Bring on the Meaning Makers!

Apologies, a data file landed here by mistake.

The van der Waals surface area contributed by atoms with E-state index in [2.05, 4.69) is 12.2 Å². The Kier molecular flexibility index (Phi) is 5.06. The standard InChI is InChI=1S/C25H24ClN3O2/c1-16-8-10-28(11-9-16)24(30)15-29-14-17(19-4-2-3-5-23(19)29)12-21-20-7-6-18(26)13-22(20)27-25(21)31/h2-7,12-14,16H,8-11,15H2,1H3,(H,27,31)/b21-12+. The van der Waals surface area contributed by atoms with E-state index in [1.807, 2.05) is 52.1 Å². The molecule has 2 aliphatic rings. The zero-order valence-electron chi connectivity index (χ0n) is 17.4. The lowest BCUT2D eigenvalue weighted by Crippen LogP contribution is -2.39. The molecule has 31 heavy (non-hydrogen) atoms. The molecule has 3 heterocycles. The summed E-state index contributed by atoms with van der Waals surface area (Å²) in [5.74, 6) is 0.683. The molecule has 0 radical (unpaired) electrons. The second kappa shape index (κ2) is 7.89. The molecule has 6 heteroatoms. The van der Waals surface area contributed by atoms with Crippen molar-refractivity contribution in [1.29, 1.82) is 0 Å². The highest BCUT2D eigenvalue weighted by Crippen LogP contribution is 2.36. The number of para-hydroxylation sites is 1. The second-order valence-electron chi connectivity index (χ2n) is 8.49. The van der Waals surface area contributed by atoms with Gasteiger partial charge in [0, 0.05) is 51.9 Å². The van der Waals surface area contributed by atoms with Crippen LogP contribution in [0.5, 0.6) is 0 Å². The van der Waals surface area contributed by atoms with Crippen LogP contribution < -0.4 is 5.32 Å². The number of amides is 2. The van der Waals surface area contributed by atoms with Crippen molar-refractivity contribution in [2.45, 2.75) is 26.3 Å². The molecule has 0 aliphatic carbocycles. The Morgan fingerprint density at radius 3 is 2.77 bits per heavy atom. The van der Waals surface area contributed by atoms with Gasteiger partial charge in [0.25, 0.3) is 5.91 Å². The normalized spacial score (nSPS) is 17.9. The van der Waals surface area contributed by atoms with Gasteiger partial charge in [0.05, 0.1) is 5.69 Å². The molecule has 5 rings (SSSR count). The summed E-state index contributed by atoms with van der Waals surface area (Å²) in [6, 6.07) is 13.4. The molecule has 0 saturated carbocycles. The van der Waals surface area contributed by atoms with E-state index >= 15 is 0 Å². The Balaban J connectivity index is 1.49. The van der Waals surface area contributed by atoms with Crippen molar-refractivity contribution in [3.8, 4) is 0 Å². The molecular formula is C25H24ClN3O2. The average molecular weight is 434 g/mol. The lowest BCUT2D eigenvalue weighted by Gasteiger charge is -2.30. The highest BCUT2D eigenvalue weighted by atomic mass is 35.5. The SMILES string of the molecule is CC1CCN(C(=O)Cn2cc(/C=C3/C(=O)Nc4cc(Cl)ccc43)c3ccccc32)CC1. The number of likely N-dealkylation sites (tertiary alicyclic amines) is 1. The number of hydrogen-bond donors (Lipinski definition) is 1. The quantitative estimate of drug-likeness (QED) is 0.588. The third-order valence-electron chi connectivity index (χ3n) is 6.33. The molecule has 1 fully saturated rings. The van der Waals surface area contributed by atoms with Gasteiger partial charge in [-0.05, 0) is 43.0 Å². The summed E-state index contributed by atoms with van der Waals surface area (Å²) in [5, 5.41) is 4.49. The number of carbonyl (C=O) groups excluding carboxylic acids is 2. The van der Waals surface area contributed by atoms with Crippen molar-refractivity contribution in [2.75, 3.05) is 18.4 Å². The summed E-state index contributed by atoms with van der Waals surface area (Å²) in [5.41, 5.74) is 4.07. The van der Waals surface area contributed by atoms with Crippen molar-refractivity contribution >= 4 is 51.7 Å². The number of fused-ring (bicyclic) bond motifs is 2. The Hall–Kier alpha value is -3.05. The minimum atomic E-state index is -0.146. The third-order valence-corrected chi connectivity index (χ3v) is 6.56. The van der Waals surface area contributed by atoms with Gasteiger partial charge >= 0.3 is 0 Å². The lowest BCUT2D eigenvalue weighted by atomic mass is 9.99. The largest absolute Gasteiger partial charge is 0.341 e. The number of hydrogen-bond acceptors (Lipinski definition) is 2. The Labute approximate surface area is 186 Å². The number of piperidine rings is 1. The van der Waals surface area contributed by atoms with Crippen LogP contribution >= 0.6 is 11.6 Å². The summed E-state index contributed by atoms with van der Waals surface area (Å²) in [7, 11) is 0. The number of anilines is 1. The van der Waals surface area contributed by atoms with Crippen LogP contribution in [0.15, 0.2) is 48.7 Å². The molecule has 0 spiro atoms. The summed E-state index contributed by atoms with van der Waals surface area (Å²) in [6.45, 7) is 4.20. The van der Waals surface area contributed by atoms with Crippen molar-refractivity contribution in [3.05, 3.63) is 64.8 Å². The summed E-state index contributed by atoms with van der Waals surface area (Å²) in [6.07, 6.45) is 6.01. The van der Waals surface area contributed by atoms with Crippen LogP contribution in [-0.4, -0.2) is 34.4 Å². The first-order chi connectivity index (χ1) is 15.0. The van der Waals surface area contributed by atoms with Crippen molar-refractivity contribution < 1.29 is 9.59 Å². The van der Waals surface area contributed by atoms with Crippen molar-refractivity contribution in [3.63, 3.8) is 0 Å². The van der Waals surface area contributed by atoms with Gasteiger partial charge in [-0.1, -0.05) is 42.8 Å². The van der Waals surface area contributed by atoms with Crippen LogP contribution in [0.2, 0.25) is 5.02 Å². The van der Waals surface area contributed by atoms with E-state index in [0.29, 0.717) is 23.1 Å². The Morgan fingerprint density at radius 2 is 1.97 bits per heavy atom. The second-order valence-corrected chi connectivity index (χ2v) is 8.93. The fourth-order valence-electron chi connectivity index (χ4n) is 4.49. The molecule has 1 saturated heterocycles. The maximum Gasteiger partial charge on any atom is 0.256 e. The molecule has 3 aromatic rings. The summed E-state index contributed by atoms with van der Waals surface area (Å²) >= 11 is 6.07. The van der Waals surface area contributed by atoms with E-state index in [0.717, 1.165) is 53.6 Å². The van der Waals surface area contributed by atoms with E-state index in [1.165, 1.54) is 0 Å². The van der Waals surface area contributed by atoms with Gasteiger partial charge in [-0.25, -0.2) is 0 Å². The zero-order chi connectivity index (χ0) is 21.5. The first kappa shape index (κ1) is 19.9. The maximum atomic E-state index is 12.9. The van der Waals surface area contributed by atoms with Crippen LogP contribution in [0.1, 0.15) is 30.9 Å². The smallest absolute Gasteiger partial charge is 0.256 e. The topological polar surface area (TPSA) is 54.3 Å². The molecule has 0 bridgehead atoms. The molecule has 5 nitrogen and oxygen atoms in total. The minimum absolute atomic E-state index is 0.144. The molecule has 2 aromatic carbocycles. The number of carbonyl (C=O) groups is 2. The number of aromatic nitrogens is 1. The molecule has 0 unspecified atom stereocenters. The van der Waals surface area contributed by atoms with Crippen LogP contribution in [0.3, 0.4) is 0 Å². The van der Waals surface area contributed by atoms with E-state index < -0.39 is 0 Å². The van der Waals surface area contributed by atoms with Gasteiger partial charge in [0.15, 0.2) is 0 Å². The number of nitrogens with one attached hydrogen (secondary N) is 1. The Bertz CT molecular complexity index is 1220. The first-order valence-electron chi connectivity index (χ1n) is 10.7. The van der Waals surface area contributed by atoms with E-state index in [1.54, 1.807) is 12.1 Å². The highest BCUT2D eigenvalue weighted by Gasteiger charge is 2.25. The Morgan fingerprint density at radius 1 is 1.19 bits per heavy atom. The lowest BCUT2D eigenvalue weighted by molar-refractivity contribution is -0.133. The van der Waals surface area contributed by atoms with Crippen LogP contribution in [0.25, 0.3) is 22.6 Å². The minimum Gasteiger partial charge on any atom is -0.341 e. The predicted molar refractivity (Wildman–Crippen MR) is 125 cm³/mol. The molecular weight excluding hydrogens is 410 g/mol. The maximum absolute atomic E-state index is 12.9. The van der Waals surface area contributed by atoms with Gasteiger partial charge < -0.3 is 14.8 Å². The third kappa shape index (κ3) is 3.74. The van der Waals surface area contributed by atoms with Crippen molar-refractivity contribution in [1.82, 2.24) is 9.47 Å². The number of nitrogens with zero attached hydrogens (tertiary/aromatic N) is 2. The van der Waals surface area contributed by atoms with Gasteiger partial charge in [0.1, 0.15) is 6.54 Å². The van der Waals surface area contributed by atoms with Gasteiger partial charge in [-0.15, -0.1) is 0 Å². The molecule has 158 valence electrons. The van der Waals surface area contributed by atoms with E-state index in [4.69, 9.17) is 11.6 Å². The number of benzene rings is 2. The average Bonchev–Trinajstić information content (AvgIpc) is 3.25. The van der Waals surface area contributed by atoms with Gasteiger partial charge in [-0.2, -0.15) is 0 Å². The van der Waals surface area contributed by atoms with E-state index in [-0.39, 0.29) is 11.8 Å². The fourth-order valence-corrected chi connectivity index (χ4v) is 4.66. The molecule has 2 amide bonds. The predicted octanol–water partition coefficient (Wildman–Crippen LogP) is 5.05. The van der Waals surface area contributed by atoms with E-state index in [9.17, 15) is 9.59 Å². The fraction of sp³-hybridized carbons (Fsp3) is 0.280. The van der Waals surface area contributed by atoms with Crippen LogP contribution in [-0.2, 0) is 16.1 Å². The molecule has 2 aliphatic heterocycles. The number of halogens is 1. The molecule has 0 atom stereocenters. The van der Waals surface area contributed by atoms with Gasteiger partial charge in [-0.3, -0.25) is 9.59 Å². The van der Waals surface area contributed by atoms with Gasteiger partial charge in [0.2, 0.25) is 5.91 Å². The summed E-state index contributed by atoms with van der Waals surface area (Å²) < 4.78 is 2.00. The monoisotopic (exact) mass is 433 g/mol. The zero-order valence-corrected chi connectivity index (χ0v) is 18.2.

OK, one last Olympic-related posting, then I’ll move on.   What most struck me about spending some time at the Games last week was the enthusiasm of the volunteers, or Games Makers as they were called.   These purple-shirted members of the public were from all walks of life, giving up their time for two weeks to be part of something special, something they could tell their grandchildren.   Some were assigned to queue control, some were posted around London to provide help and information, and some were given duties at events.    At the volleyball, for instance, they even had volunteers whose job it was to wipe the sweat off the courts between points!   So it got me thinking about how far people will go, and how enjoyable it is for them and others, when they are truly engaged.   Engagement is about having an emotional connection to a cause, a theme, an idea, a purpose.    The Olympic volunteers had this engagement in spades but it can be replicated in any organisation if the sense of purpose and level of involvement is strong enough.   Games Makers reminds me of the term Meaning Makers, referred to by Dan Pink in his book A Whole New Mind about the rise of the right-brained worker.    Meaning Makers are people in the organisation who ‘get it’ and have the skills to make sense of the world to those around them.   And it is a skill.   Meaning Makers don’t read out briefings and deliver PowerPoints.   They interpret and convey messages in a way that connects because they are truly engaged with the subject matter themselves.  They communicate with passion, clarity and credibility.    One of the problems we have in internal communications is that we allocate communication responsibilities based on job title and status rather than on ability and character.   Of course, some communications need to be delivered by leaders, but many don’t.    Meaning Makers can be those subject experts who just have a flair about the way they communicate, like those scientists who can explain the laws of physics and astronomy to schoolchildren.    I’d love to see organisations identify and appoint Meaning Makers who can take on some communication and education responsibilities in addition to their ‘day job’, like the London Games Makers.    Let’s have people with a passion for communication and an ability to engage others be recognised as official Meaning Makers on a particular topic, so that anyone in the organisation can go to them to learn and gain clarity on whatever topic they specialise in.   For instance, who is the Finance Meaning Maker who can explain transactional finance and SAP in a way that engages and makes sense?    Who is the Operating Model Meaning Maker that can bring structure and processes to life?    I’m not saying Meaning Makers should all wear coloured shirts but I would like to see them recognised formally – maybe they have a sign over their desk or a badge so people know who they are and that they are there to help colleagues make sense of the world.    London Games Makers were selected not on their occupation or role in society but purely on their enthusiasm, personality and their ability to connect with people.    So should Meaning Makers.   Creative internal communication is not about doing it all yourself, it’s about using the talents and skills of those colleagues with great communication skills in the organisation.   So bring on the Meaning Makers!

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